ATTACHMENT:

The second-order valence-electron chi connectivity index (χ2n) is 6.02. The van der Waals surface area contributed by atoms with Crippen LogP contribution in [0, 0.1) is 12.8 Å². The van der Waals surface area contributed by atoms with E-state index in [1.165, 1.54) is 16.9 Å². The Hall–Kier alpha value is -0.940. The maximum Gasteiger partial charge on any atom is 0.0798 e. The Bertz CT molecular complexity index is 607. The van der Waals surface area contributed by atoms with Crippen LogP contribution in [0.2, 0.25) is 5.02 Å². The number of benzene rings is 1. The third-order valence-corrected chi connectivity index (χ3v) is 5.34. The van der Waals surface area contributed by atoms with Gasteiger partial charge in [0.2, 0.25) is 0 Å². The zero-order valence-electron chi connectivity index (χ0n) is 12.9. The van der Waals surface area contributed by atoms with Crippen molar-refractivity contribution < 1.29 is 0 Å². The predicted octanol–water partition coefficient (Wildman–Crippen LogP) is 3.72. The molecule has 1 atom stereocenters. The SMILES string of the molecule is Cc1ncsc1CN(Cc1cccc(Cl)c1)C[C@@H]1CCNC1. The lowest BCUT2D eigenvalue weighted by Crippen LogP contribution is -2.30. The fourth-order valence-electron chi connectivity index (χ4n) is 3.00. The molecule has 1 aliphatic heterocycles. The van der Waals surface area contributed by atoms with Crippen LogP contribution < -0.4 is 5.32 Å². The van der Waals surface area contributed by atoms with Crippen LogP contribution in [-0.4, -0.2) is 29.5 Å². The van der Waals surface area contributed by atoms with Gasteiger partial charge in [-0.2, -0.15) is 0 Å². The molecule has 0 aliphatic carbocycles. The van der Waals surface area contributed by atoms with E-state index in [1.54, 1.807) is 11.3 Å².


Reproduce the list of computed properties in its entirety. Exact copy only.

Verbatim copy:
The second-order valence-electron chi connectivity index (χ2n) is 6.02. The van der Waals surface area contributed by atoms with Crippen LogP contribution in [0, 0.1) is 12.8 Å². The van der Waals surface area contributed by atoms with E-state index in [1.165, 1.54) is 16.9 Å². The Hall–Kier alpha value is -0.940. The maximum Gasteiger partial charge on any atom is 0.0798 e. The Bertz CT molecular complexity index is 607. The van der Waals surface area contributed by atoms with Crippen LogP contribution in [0.2, 0.25) is 5.02 Å². The number of benzene rings is 1. The third-order valence-corrected chi connectivity index (χ3v) is 5.34. The van der Waals surface area contributed by atoms with Gasteiger partial charge in [0.2, 0.25) is 0 Å². The zero-order valence-electron chi connectivity index (χ0n) is 12.9. The van der Waals surface area contributed by atoms with Crippen molar-refractivity contribution < 1.29 is 0 Å². The predicted octanol–water partition coefficient (Wildman–Crippen LogP) is 3.72. The molecule has 1 atom stereocenters. The SMILES string of the molecule is Cc1ncsc1CN(Cc1cccc(Cl)c1)C[C@@H]1CCNC1. The lowest BCUT2D eigenvalue weighted by Crippen LogP contribution is -2.30. The fourth-order valence-electron chi connectivity index (χ4n) is 3.00. The molecule has 1 aliphatic heterocycles. The van der Waals surface area contributed by atoms with Crippen LogP contribution < -0.4 is 5.32 Å². The van der Waals surface area contributed by atoms with Crippen LogP contribution in [-0.4, -0.2) is 29.5 Å². The van der Waals surface area contributed by atoms with Gasteiger partial charge in [-0.2, -0.15) is 0 Å². The molecule has 0 aliphatic carbocycles. The van der Waals surface area contributed by atoms with E-state index in [1.54, 1.807) is 11.3 Å².